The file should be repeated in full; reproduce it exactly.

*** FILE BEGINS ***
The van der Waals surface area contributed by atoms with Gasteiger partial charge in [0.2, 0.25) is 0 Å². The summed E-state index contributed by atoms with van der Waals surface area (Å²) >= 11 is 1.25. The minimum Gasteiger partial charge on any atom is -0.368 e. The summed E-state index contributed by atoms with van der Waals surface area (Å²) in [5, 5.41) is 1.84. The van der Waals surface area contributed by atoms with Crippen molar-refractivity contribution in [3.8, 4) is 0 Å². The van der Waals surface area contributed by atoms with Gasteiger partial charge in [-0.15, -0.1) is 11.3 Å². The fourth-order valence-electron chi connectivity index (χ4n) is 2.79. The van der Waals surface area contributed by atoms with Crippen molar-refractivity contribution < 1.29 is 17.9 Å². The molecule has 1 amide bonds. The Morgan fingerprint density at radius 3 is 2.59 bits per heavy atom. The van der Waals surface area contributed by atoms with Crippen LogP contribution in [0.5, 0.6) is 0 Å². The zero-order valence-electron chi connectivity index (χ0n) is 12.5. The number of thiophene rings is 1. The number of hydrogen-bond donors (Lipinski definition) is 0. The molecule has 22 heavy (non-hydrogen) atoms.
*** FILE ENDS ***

The van der Waals surface area contributed by atoms with Gasteiger partial charge in [0.2, 0.25) is 0 Å². The summed E-state index contributed by atoms with van der Waals surface area (Å²) >= 11 is 1.25. The minimum Gasteiger partial charge on any atom is -0.368 e. The summed E-state index contributed by atoms with van der Waals surface area (Å²) in [5, 5.41) is 1.84. The van der Waals surface area contributed by atoms with Crippen molar-refractivity contribution in [3.8, 4) is 0 Å². The van der Waals surface area contributed by atoms with Gasteiger partial charge in [-0.15, -0.1) is 11.3 Å². The fourth-order valence-electron chi connectivity index (χ4n) is 2.79. The van der Waals surface area contributed by atoms with Crippen molar-refractivity contribution < 1.29 is 17.9 Å². The molecule has 1 amide bonds. The Morgan fingerprint density at radius 3 is 2.59 bits per heavy atom. The van der Waals surface area contributed by atoms with Crippen LogP contribution in [0.5, 0.6) is 0 Å². The zero-order valence-electron chi connectivity index (χ0n) is 12.5. The number of thiophene rings is 1. The number of hydrogen-bond donors (Lipinski definition) is 0. The molecule has 22 heavy (non-hydrogen) atoms.